Jury Excision: Executive Summary

Thursday, February 29, 2024


Executive Summary


Organized medicine and the insurance industry have pushed for proposals to force or pressure medical malpractice victims to have their disputes resolved entirely outside the court system. These proposals harm patients, weaken accountability for dangerous or incompetent doctors and hospitals, and make our health care more unsafe.


Forced arbitration clauses, which prohibit harmed individuals from suing for medical malpractice in court, are starting to spread in health care despite serious ethical concerns raised by requiring a patient to sign away their legal rights in order to get medical help.

What may be accelerating this trend is the recent takeover of health care by private equity firms that want to avoid jury verdicts and publicity from lawsuits. This is particularly disturbing since private equity ownership is leading to more injuries and deaths.

Forced arbitration clauses have been common throughout the skilled nursing/nursing home industry for years. They are also increasingly being used at surgery centers and clinics, which can be risky places for medical procedures.


Health Care Tribunals

Health courts and similar proposals, such as the “Patient Compensation Act,” are circulating in some states although none have passed. They contemplate replacing the civil justice system with a government agency to resolve all medical malpractice claims. Judges and juries are abolished and replaced by decision-makers who are pulled from the medical and business establishments. They need not follow established common law. Instead, there would be new anti-patient standards of liability and compensation schedules. The costs of such systems would be significant.

Brain-Damaged Infant Funds;Litigation Prohibited

Florida and Virginia have compensation funds for children born with catastrophic birth-related brain injuries. Both programs promise these children a lifetime of care in exchange for their families having given up their rights to sue the negligent doctor or hospital. However, both funds have had numerous problems. They include: failing to adequately provide for these children; failing to hold accountable even the most dangerous doctors; and serious fiscal issues. Both programs have also been caught by the federal government for illegally raiding Medicaid to pay for children’s care.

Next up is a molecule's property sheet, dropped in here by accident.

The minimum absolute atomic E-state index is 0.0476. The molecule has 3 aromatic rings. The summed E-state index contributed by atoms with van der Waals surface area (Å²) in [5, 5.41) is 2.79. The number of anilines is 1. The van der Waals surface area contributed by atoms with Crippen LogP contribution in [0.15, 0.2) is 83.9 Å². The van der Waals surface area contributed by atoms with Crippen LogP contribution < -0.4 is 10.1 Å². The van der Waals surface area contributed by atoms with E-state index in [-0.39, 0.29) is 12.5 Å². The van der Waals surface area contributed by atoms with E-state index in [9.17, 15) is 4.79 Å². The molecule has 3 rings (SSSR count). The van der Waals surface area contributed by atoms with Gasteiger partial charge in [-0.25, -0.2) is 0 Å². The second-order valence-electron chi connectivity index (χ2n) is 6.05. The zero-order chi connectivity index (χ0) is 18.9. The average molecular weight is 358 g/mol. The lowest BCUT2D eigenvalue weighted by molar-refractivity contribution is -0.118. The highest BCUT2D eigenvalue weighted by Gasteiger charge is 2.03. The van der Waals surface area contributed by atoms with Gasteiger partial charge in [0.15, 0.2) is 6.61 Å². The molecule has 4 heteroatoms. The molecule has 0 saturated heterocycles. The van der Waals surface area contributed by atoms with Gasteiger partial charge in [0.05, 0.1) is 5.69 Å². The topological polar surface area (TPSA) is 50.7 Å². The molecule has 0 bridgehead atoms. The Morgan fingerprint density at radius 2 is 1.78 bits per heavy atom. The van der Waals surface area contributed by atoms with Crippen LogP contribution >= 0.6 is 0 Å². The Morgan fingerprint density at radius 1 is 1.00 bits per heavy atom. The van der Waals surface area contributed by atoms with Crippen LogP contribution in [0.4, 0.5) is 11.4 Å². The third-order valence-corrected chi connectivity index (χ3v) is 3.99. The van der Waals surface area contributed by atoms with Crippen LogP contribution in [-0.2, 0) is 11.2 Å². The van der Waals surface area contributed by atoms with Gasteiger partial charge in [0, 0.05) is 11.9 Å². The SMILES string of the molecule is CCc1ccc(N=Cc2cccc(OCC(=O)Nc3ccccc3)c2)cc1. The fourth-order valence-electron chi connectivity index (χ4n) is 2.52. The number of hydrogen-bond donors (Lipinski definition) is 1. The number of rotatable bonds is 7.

Brain-Damaged Infant Funds; Litigation Required

New York’s Medical Indemnity Fund pays for the future medical care of babies catastrophically harmed due to negligence at birth. This fund kicks in only after a jury verdict or settlement, in other words, after the family has endured the time and expense of proving their case in court (or settled). The law condemns the injured child to a lifetime of suboptimal care by limiting reimbursement for therapies to cheap Medicaid rates. In 2016, the law was temporarily amended to address these and other concerns, but those amendments are scheduled to sunset in 2025.


Medical Review Panels

Medical review or screening panel laws force patients to prove their case before a non-judicial panel before they are allowed in court. Panel members often come from or are funded by the health care industry, with clear conflicts of interest. Patients are burdened by extra time and expenses in their quest just to get into court. A number of these laws have been repealed or found unconstitutional.

Certificates of Merit

Some “certificate of merit” laws are not unreasonably burdensome for the patient. Others, however, are onerous and prevent legitimate cases from going forward. For example, certain laws require the patient to verify that malpractice has occurred, which is often impossible before there has been any opportunity for discovery.

Safe Harbor/Clinical Practice Guideline Immunity

These proposals say that doctors who practice “evidence-based medicine” or follow “clinical practice guidelines” should be immune from lawsuits. Both patients and doctors have had problems with such approaches. For example, it is unfair for patients to have their cases judged by liability standards chosen by biased or conflicted medical societies. The few limited state and federal experiments with such proposals, which began and ended in the 1990s, were collectively unsuccessful. None were renewed.

“Sorry Works”/Apology/Early Offer Proposals

Apology laws allow doctors to apologize for their negligence but usually prohibit the apology – essentially an admission of fault – from being mentioned in court (i.e., “apology plus shield”). Many combine apologies with “early offer” programs, also known as “communication and resolution” (C&R) programs. Research shows that if the patient is properly represented by independent counsel during early offer negotiations, the patient fares well. If they are not, they don’t. Yet most apology/early offer programs, such as the University of Michigan’s, do not require that the patient be represented by counsel. And some punish patients who do not accept offers, including New Hampshire’s now-expired program.

For full report, click here.

Join Our Fight!

The Center for Justice & Democracy is the only national consumer organization in the country exclusively dedicated to protecting our civil justice system. If you'd like more information, please contact us.

Connect with us